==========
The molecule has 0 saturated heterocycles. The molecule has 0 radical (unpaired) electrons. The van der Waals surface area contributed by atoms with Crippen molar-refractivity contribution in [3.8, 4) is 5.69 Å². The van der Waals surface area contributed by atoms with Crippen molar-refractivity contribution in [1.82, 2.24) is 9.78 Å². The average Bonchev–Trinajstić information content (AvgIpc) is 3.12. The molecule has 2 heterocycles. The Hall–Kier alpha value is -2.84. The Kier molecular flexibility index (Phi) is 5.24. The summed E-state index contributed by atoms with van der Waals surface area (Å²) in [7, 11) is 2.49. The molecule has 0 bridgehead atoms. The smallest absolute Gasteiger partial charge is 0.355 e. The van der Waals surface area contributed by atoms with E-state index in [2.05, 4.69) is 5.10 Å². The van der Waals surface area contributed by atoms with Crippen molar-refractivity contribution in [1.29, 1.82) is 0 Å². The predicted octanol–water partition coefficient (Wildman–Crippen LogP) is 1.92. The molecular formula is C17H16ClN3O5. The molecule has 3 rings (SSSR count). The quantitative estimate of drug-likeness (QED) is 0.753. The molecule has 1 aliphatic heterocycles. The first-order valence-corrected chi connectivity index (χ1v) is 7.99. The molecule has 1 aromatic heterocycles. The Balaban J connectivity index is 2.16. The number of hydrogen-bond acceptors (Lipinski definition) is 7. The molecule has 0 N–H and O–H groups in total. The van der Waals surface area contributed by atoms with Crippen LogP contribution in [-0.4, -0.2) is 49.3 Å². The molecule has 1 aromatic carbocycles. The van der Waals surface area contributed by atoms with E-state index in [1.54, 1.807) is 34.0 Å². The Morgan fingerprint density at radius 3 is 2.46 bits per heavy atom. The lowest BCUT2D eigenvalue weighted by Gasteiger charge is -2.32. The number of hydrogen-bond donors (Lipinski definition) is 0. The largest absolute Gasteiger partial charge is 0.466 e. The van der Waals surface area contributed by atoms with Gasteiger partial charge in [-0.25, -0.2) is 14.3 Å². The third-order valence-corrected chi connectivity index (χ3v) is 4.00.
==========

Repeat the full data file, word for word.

The molecule has 0 saturated heterocycles. The molecule has 0 radical (unpaired) electrons. The van der Waals surface area contributed by atoms with Crippen molar-refractivity contribution in [3.8, 4) is 5.69 Å². The van der Waals surface area contributed by atoms with Crippen molar-refractivity contribution in [1.82, 2.24) is 9.78 Å². The average Bonchev–Trinajstić information content (AvgIpc) is 3.12. The molecule has 2 heterocycles. The Hall–Kier alpha value is -2.84. The Kier molecular flexibility index (Phi) is 5.24. The summed E-state index contributed by atoms with van der Waals surface area (Å²) in [7, 11) is 2.49. The molecule has 0 bridgehead atoms. The smallest absolute Gasteiger partial charge is 0.355 e. The van der Waals surface area contributed by atoms with E-state index in [2.05, 4.69) is 5.10 Å². The van der Waals surface area contributed by atoms with Crippen molar-refractivity contribution in [1.29, 1.82) is 0 Å². The predicted octanol–water partition coefficient (Wildman–Crippen LogP) is 1.92. The molecular formula is C17H16ClN3O5. The molecule has 3 rings (SSSR count). The quantitative estimate of drug-likeness (QED) is 0.753. The molecule has 1 aliphatic heterocycles. The first-order valence-corrected chi connectivity index (χ1v) is 7.99. The molecule has 1 aromatic heterocycles. The Balaban J connectivity index is 2.16. The number of hydrogen-bond acceptors (Lipinski definition) is 7. The molecule has 0 N–H and O–H groups in total. The van der Waals surface area contributed by atoms with Crippen LogP contribution in [-0.4, -0.2) is 49.3 Å². The molecule has 1 aromatic carbocycles. The van der Waals surface area contributed by atoms with E-state index in [1.54, 1.807) is 34.0 Å². The Morgan fingerprint density at radius 3 is 2.46 bits per heavy atom. The lowest BCUT2D eigenvalue weighted by Gasteiger charge is -2.32. The number of hydrogen-bond donors (Lipinski definition) is 0. The largest absolute Gasteiger partial charge is 0.466 e. The van der Waals surface area contributed by atoms with Gasteiger partial charge in [-0.25, -0.2) is 14.3 Å². The third-order valence-corrected chi connectivity index (χ3v) is 4.00.